Organizations Develop Resources, Issue Recommendations for Fall Flu Vaccinations
The Centers for Disease Control and Prevention's (CDC's) Advisory Committee on Immunization Practices (ACIP) has released targeted recommendations for the novel influenza A (H1N1) vaccine when it becomes available in October 2009. During an emergency meeting to address issues surrounding the H1N1 virus, ACIP recommended that vaccination efforts focus on five populations: pregnant women, persons who live with or care for children younger than six months; health care and emergency services personnel; persons six months to 24 years of age; and persons 25 to 64 years of age who have chronic health conditions or compromised immune systems. The targeted groups account for about 159 million persons, and only 120 million doses of H1N1 vaccine are expected to be available by October. However, the CDC does not anticipate a vaccine shortage, based on the percentage of Americans who receive annual seasonal influenza vaccination. To increase vaccination awareness, the American Academy of Family Physicians (AAFP) is featuring an online collection of articles on a variety of vaccine-related topics, including improving vaccination rates among children, adolescents, health care workers, and pregnant women. The Web site also offers links to vaccine statistics and immunization resources. For more information, visit https://www.aafp.org/news-now/clinical-care-research/20090731h1n1-vacc-grps.html or https://www.aafp.org/news-now/vaccine.html.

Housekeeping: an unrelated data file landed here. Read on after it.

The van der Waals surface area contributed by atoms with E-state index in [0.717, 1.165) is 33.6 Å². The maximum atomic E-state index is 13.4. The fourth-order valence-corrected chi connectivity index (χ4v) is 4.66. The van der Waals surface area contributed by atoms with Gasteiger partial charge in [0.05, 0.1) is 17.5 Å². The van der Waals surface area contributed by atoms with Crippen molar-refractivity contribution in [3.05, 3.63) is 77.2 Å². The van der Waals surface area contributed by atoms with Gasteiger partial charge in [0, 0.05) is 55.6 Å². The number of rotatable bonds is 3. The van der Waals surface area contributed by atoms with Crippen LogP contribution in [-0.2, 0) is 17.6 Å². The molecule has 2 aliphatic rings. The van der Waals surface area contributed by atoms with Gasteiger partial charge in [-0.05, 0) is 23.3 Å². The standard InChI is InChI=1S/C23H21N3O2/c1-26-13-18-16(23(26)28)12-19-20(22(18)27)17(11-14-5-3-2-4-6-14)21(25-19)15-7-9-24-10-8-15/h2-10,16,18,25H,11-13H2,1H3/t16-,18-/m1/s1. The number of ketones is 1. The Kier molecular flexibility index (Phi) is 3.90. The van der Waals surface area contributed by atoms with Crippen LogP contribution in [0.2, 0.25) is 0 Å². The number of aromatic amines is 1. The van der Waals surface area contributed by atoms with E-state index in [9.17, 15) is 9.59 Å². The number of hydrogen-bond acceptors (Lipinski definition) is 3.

Report Outlines Unnecessary Health Care Spending, Offers Tips for Cutting Costs
The United States could save billions of dollars in health care costs by cutting through administrative red tape, according to a report from the Healthcare Administrative Simplification Coalition (HASC). Approximately 25 percent of the nation's health care costs go toward administrative functions, such as billing and payment tasks, instead of toward hands-on patient care. Medical Group Management Association President and CEO William Jessee, MD, explained that although the United States spends more money on health care than any other country, the United States gets less value because of unnecessarily complex administrative processes. In its report, HASC outlines recommendations for reducing wasteful spending, including simplifying the physician credentialing process; streamlining claims processing; standardizing patient identification cards; and improving the prior authorization process for radiology and pharmacy services. For more information and a list of specific recommendations, visit https://www.aafp.org/news-now/practice-management/20090804hascrpt.html.
Proposed CMS Rule Would Affect Solvency of Family Medicine Residency Programs